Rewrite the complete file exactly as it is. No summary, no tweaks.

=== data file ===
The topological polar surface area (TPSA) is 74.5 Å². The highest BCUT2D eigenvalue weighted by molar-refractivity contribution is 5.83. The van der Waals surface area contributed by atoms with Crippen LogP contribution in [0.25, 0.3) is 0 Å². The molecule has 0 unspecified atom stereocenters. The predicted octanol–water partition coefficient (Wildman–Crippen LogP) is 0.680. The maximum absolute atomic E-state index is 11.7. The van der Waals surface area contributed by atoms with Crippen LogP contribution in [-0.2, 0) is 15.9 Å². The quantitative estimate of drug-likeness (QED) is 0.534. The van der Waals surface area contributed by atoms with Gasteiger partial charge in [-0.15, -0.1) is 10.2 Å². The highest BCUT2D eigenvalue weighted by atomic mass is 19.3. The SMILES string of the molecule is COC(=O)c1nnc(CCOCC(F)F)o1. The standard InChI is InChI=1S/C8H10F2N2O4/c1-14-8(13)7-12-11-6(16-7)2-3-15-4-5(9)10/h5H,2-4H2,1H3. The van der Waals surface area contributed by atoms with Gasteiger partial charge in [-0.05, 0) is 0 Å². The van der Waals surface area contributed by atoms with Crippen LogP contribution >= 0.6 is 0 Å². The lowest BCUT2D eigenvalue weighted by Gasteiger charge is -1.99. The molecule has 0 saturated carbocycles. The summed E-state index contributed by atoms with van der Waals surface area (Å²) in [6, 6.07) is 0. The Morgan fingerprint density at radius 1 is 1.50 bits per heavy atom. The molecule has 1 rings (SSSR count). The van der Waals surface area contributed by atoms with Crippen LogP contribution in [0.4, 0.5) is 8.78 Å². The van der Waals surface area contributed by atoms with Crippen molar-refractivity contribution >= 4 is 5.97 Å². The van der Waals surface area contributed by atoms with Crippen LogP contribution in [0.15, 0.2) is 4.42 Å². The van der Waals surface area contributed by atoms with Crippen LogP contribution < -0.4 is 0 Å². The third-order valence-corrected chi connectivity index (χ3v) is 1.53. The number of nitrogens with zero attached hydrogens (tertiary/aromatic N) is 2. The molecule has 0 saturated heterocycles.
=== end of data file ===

The topological polar surface area (TPSA) is 74.5 Å². The highest BCUT2D eigenvalue weighted by molar-refractivity contribution is 5.83. The van der Waals surface area contributed by atoms with Crippen LogP contribution in [0.25, 0.3) is 0 Å². The molecule has 0 unspecified atom stereocenters. The predicted octanol–water partition coefficient (Wildman–Crippen LogP) is 0.680. The maximum absolute atomic E-state index is 11.7. The van der Waals surface area contributed by atoms with Crippen LogP contribution in [-0.2, 0) is 15.9 Å². The quantitative estimate of drug-likeness (QED) is 0.534. The van der Waals surface area contributed by atoms with Gasteiger partial charge in [-0.15, -0.1) is 10.2 Å². The highest BCUT2D eigenvalue weighted by atomic mass is 19.3. The SMILES string of the molecule is COC(=O)c1nnc(CCOCC(F)F)o1. The standard InChI is InChI=1S/C8H10F2N2O4/c1-14-8(13)7-12-11-6(16-7)2-3-15-4-5(9)10/h5H,2-4H2,1H3. The van der Waals surface area contributed by atoms with Gasteiger partial charge in [-0.05, 0) is 0 Å². The van der Waals surface area contributed by atoms with Crippen LogP contribution >= 0.6 is 0 Å². The lowest BCUT2D eigenvalue weighted by Gasteiger charge is -1.99. The molecule has 0 saturated carbocycles. The summed E-state index contributed by atoms with van der Waals surface area (Å²) in [6, 6.07) is 0. The Morgan fingerprint density at radius 1 is 1.50 bits per heavy atom. The molecule has 1 rings (SSSR count). The van der Waals surface area contributed by atoms with Crippen LogP contribution in [0.4, 0.5) is 8.78 Å². The van der Waals surface area contributed by atoms with Crippen molar-refractivity contribution >= 4 is 5.97 Å². The van der Waals surface area contributed by atoms with Crippen LogP contribution in [0.15, 0.2) is 4.42 Å². The van der Waals surface area contributed by atoms with Crippen LogP contribution < -0.4 is 0 Å². The third-order valence-corrected chi connectivity index (χ3v) is 1.53. The number of nitrogens with zero attached hydrogens (tertiary/aromatic N) is 2. The molecule has 0 saturated heterocycles.